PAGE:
By Karen Savage
Officials for California municipalities that are suing Exxon for climate liability do not have to submit to discovery in Texas, a state appellate court ruled on Thursday.
Shortly after the municipalities filed their lawsuits, Exxon filed a petition in Texas seeking to force the officials and attorneys to turn over documents and submit to depositions. The company said that information could be used as evidence in future legal action against the California communities.
The oil giant alleges the defendants are part of a large-scale conspiracy by environmental activists and local government officials seeking to penalize the company for its views on climate change. Exxon also alleges that those same local government officials had downplayed climate risks in their bond-offering disclosures, which it contends is evidence that the suits “were not made in good faith.”
The California officials argued that Texas did not have jurisdiction over them, but Tarrant County District Judge R.H. Wallace, Jr. disagreed in 2018 and allowed Exxon to proceed.
The recent opinion, issued by a three-judge panel of the Second Court of Appeals in Fort Worth, reverses that ruling.
“Initiating an out-of-state lawsuit where some discoverable documents might be physically located in Texas and are under Exxon’s control does not invoke the benefits or protections of Texas’s laws,” the panel wrote in its opinion.
“This whole proceeding was an extension of Exxon’s decades-long campaign to deceive people about the role their products play in causing climate change,” Marin County counsel Brian Washington and San Mateo County counsel John Beiers, two of the of the several California officials who would have been subject to discovery, said in a joint statement.
“They’re trying to blame the victims in order to distract attention away from the harm they have caused and the massive costs they’re imposing on communities and taxpayers in California and around the country,” Washington and Beiers said.
San Francisco city attorney Dennis Herrera said Exxon is continuing a pattern in how it opposes the liability suits. “For decades Exxon has tried to mislead the public about its role in causing climate change, and deter and intimidate those who challenge the fossil fuel industry. Exxon’s filing in Texas was another example of its overreach. It was a ploy by Exxon to try to intimidate public officials from doing their job and protecting their residents and taxpayers. It failed,” Herrera said.
While the ruling clearly moved the ball out of the Texas court, the appellate court justices made it clear they did so reluctantly, confessing “an impulse to safeguard an industry that is vital to Texas’s economic well-being, particularly as we were penning this opinion weeks into 2020’s COVID-19 pandemic-driven shutdown of not only Texas but America as a whole.”
Regardless, the panel concluded that “the law simply does not permit us to agree with Exxon’s contention that the potential defendants have the purposeful contacts with our state needed to satisfy the minimum-contacts standard that binds us.”
In a concurring opinion, Justice Bonnie Sudderth lamented that “as intermediate appellate court justices, we are, on occasion, somberly reminded that our job is not to mete out justice, but to apply the law. For me, this is one such occasion.” Sudderth also urged the Texas Supreme Court to reconsider what is required in order for the state to have jurisdiction over defendants.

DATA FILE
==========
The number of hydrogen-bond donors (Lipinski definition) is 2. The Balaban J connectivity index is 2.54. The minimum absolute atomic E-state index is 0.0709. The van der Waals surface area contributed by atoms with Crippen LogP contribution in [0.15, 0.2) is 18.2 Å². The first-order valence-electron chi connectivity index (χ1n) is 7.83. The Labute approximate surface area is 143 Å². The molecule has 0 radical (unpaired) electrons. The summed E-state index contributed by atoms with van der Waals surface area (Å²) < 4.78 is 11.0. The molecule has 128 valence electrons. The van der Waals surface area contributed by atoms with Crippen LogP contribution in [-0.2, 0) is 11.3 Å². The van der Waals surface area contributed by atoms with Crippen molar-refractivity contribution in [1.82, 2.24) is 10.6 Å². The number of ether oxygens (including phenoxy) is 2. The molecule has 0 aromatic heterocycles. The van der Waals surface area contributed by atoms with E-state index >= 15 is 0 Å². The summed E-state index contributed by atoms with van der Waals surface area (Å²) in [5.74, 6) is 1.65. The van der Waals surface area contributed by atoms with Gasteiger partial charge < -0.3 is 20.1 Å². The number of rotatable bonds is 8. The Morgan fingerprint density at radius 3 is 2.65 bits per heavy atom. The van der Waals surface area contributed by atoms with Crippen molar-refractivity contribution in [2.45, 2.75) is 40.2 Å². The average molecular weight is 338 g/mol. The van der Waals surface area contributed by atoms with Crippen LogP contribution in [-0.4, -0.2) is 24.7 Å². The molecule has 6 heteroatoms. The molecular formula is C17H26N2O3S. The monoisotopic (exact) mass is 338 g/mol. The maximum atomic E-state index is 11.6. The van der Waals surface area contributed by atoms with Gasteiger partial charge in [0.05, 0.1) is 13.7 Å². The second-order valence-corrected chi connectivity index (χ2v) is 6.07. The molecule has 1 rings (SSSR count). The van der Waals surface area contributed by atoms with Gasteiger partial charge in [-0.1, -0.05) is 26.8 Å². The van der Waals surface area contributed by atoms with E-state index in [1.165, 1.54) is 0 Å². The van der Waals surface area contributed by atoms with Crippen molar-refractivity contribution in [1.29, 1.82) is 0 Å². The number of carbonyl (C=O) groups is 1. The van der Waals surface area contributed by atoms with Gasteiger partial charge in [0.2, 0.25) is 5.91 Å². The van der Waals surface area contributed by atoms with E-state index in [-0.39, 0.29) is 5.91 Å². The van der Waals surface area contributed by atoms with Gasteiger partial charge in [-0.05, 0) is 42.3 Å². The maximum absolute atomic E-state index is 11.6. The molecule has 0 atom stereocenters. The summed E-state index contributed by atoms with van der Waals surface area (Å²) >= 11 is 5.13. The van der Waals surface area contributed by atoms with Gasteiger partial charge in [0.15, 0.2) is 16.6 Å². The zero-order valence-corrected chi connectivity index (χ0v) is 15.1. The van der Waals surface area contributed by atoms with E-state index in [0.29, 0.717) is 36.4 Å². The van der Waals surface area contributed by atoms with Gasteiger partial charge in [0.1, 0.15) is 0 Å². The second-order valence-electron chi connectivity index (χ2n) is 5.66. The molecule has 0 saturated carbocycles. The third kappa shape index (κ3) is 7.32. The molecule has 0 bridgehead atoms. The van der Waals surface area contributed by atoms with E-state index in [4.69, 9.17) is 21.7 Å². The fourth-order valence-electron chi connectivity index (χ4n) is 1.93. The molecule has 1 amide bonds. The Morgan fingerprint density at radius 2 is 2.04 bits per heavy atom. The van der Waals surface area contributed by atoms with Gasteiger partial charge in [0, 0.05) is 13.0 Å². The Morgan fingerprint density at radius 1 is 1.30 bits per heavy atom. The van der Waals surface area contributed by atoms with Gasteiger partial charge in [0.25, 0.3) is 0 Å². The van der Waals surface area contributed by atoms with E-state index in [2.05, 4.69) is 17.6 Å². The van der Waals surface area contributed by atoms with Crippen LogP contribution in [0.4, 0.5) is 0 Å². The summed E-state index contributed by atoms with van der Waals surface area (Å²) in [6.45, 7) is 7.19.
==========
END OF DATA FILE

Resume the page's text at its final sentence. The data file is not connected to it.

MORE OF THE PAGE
Exxon spokesman Casey Norton said the company is reviewing the decision and evaluating its options.
“The court recognized that municipalities suing energy companies over climate change are engaged in ‘lawfare,’ which the court described as ‘an ugly tool by which to seek … environmental policy changes,’” Norton said, referring to final thoughts by the panel bemoaning the use of the courts to “do the work that the other two branches of government cannot or will not do to persuade their constituents that anthropogenic climate change has been conclusively proved and must be remedied by crippling the energy industry.”
The justices, who described themselves as a “conservative panel on a conservative intermediate court in a relatively conservative part of Texas” acknowledged that California courts would likely take a very different philosophical approach.
The court has good reason for its view.
A New York court in 2018 dismissed similar allegations brought by Exxon against the New York and Massachusetts attorneys general, who at the time were investigating the oil giant for allegedly deceiving the public about the risks posed to their climate by their products.
That case was initially treated sympathetically by a federal court in Texas but was eventually transferred to New York, where it was dismissed by U.S. District Court Judge Valerie Caproni, who said Exxon’s claims were “implausible” and brought “on the basis of extremely thin allegations and speculative inferences.” Caproni called allegations by the company that the investigations were politically motivated a “wild stretch of logic.”
Both AGs later filed lawsuits against Exxon for fraud. A New York judge ruled last year that the state failed to prove its allegations. A suit filed by Massachusetts Attorney General Maura Healey is proceeding in state court.
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